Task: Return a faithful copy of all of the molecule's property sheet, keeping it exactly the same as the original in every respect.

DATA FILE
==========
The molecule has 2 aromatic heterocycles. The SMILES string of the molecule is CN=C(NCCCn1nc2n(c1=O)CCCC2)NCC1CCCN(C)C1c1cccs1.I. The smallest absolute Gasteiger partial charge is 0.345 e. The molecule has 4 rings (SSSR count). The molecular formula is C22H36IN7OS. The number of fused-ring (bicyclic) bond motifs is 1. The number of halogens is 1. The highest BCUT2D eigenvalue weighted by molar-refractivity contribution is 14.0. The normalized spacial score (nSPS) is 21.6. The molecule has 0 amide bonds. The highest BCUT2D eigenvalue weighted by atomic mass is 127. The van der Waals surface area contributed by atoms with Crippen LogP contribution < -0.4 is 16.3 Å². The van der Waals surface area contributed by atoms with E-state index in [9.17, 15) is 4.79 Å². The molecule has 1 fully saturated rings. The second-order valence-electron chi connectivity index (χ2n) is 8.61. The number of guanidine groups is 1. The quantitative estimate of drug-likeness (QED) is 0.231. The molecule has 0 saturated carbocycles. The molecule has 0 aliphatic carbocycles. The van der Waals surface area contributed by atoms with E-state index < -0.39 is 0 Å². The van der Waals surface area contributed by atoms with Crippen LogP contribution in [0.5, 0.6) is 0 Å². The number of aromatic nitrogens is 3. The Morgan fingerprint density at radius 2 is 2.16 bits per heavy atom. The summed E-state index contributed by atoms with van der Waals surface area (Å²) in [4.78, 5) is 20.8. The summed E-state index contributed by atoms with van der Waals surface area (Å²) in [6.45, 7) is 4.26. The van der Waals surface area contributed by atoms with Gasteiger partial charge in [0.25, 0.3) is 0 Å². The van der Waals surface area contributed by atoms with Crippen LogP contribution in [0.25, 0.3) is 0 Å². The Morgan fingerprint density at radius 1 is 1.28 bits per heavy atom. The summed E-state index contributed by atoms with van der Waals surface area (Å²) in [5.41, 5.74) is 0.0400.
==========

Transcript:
The molecule has 2 aromatic heterocycles. The SMILES string of the molecule is CN=C(NCCCn1nc2n(c1=O)CCCC2)NCC1CCCN(C)C1c1cccs1.I. The smallest absolute Gasteiger partial charge is 0.345 e. The molecule has 4 rings (SSSR count). The molecular formula is C22H36IN7OS. The number of fused-ring (bicyclic) bond motifs is 1. The number of halogens is 1. The highest BCUT2D eigenvalue weighted by molar-refractivity contribution is 14.0. The normalized spacial score (nSPS) is 21.6. The molecule has 0 amide bonds. The highest BCUT2D eigenvalue weighted by atomic mass is 127. The van der Waals surface area contributed by atoms with Crippen LogP contribution < -0.4 is 16.3 Å². The van der Waals surface area contributed by atoms with E-state index in [9.17, 15) is 4.79 Å². The molecule has 1 fully saturated rings. The second-order valence-electron chi connectivity index (χ2n) is 8.61. The number of guanidine groups is 1. The quantitative estimate of drug-likeness (QED) is 0.231. The molecule has 0 saturated carbocycles. The molecule has 0 aliphatic carbocycles. The van der Waals surface area contributed by atoms with E-state index < -0.39 is 0 Å². The van der Waals surface area contributed by atoms with Crippen LogP contribution in [0.5, 0.6) is 0 Å². The number of aromatic nitrogens is 3. The Morgan fingerprint density at radius 2 is 2.16 bits per heavy atom. The summed E-state index contributed by atoms with van der Waals surface area (Å²) in [4.78, 5) is 20.8. The summed E-state index contributed by atoms with van der Waals surface area (Å²) in [6.45, 7) is 4.26. The van der Waals surface area contributed by atoms with Gasteiger partial charge in [0.25, 0.3) is 0 Å². The van der Waals surface area contributed by atoms with Crippen LogP contribution in [0.25, 0.3) is 0 Å². The Morgan fingerprint density at radius 1 is 1.28 bits per heavy atom. The summed E-state index contributed by atoms with van der Waals surface area (Å²) in [5.41, 5.74) is 0.0400.